Thoughts from Alain de Botton about the nature of love.
Theme: Risk Assessment
Length: 1,500 words
Reading Time: 5 minutes + 22:19 minute video (Alternately, the transcript requires 20 minutes of reading time.)
This is the first post under the theme for March: Risk Assessment. Here, we cover a speech given by Alain de Botton that succinctly summarizes the basic ontology of love, as well as the challenges and hurdles of long term relationships from a mystical perspective. It is quite pertinent to the Red Pill wisdom we canvas here on Σ Frame.
This video was recommended to me through email by not just one, but two readers!
One reader wrote,
“I’m quite impressed with a particular philosopher who gets a lot of human psychology right: Alain de Botton. I’m sure anyone could find things we’d not agree with (as usual), but this one video captures and articulates so much of what my heart-led wisdom has taught me that it’s hard not to share it.”
I too don’t fully agree with all the nuances of de Botton’s perspectives, but on the whole, his insights reflect many epiphanies I’ve discovered in the past.
Underneath the video, Jack’s Notes extracts the major points of de Botton’s talk.
If you’d rather read the transcription than watch the video, then you’ll find a (slightly) abridged transcript after Jack’s Notes.
Some links to related posts as well as some additional resources have been added to Jack’s Notes and the transcript of de Botton’s speech below.
Alain de Botton: Why you will marry the wrong person (2017-08-13) Length: 22:19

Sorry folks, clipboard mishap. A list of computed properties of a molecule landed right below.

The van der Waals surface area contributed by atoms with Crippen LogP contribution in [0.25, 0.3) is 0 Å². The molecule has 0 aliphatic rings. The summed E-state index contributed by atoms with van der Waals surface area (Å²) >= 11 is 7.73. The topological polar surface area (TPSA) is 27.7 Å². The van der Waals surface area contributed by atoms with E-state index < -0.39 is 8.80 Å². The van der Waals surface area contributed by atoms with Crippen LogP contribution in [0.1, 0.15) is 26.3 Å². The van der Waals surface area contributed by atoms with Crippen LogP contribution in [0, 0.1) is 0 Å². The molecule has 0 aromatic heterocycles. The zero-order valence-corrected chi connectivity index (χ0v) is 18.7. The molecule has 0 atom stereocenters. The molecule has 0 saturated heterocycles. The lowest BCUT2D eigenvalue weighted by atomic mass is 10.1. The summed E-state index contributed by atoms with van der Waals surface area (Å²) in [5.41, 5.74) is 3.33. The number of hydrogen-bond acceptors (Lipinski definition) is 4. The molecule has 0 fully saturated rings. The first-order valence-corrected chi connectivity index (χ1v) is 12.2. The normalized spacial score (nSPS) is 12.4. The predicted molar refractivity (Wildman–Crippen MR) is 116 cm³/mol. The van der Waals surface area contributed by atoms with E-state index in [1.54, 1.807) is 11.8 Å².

Alain de Botton outlines many of the reasons why love is difficult to attain. In doing so, De Botton gives us a succinct summary of the many oddities of human nature and how this sets the stage for love and creates opportunities for showing love to one another – opportunities which we are wont to miss if we are not sufficiently self-aware. Here, I’ve collected all the major insights from his speech that answer the titular question and summarized them into the following areas.
We are all psychologically unique, “strange” as de Botton says, and thus difficult to understand, much less live with.
Communicating through words is cumbersome and awkward. Often times we don’t know what we are feeling, much less able to put it into words.
There is a wall of silence and propriety that separates us from a deeper acquaintance with others.
There is a wall of ignorance that blinds us from seeing ourselves clearly. We are uncomfortable, or perhaps even deeply afraid of self-knowledge.
We are addicted to distractions, entertainment, pleasures and the like, anything which might serve to displace any moment of authentic introspection. This further confounds the challenge of knowing our selves.
Love requires our humility, but we all struggle against a strong impulse to hide our needs and protect our vulnerabilities. People have many different defense mechanisms to prevent themselves from being humble in an effort to protect their vulnerabilities against the inherent risks and defilements of being humble.
We are deeply frightened by the prospect that the other person will not understand, or misinterpret what we say, or become offended. This fear leads us to attack and humiliate the other, which ruins the efficacy of our communication.